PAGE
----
There are subtitles in fifteen languages, plus Hearing Impaired captions in English. I only watched the English. They are well-timed and easy to read, but frequently abbreviated — you can get the gist of the story from the subtitles, but you miss out on the subtleties of the dialogue.

    The disc is single-sided and dual layered, formatted RSDL. The layer change is at 68:22, and it's very obvious — it comes just before a scene change and it's a long pause.

Video Ratings Summary
Sharpness
Shadow Detail
Colour
Grain/Pixelization
Film-To-Video Artefacts
Film Artefacts
Overall

Audio

    This disc has just two audio tracks. One is the soundtrack in English Dolby Digital 5.1 at 448kbps. The other is the audio commentary in Dolby Digital 2.0 (surround encoded) at 224kbps.

    The dialogue is clear and comprehensible. There are no audio sync problems of any significance.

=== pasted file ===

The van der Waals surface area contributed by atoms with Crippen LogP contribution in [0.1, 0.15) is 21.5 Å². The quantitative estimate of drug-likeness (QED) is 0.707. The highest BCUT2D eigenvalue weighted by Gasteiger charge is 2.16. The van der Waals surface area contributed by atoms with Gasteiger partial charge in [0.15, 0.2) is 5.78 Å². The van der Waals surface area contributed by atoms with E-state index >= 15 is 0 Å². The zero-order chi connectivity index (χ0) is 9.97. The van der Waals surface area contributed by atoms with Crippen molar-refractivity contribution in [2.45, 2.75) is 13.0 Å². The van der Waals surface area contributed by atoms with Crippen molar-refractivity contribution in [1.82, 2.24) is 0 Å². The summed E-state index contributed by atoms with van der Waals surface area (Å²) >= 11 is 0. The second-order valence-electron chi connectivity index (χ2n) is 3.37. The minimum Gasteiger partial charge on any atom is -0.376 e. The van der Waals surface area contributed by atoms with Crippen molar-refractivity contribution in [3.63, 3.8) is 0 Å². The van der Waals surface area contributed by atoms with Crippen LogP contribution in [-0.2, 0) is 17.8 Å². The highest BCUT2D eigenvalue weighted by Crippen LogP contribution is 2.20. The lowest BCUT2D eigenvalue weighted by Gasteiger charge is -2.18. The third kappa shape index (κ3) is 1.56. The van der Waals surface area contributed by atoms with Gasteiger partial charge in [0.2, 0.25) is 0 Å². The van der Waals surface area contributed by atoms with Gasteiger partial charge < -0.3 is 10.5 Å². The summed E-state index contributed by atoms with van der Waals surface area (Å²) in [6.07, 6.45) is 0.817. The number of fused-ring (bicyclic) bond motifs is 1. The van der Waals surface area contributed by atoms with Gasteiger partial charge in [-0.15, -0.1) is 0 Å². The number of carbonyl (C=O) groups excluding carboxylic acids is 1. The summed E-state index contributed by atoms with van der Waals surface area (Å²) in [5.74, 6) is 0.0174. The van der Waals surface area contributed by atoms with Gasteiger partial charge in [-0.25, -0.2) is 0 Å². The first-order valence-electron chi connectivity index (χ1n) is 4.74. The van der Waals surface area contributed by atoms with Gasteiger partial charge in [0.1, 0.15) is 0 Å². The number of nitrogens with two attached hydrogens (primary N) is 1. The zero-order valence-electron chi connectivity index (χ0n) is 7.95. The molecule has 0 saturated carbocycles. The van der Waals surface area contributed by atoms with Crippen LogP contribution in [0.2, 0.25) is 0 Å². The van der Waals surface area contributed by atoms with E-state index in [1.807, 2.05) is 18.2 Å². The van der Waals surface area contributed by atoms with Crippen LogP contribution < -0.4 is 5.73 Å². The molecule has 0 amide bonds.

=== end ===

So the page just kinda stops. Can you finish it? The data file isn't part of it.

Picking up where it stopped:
The score, from Rolfe Kent (the same as the first movie), provides an excellent backing to the film. There are some quotes from the score of the previous film in appropriate places. There are a number of songs in the soundtrack, too, some of which have been written specifically for this film, including the theme, written and performed by LeAnn Rimes.

    There is plenty of directional sound across the front, with sound panning across the front. There is score and ambience in the surrounds, but nothing much in the way of directional sound effects. The subwoofer is rarely used (there are a few moments, just to prove that this is 5.1, not 5.0), but it's not exactly relevant to this film.

Audio Ratings Summary
Dialogue
Audio Sync
Clicks/Pops/Dropouts
Surround Channel Use
Subwoofer
Overall

Extras

    There are plenty of extras, just like the first film.

Menu

    The menu is animated with music, including animated scene selection. It is mostly easy to navigate, except for the extras menu — it is not overly obvious that there is a second (and third) page of extras. The plain triangle (looking like a play button) is the command to go to the second page, while the triangle with a line (looking like a slow-motion button) plays the movie — not the most obvious symbology.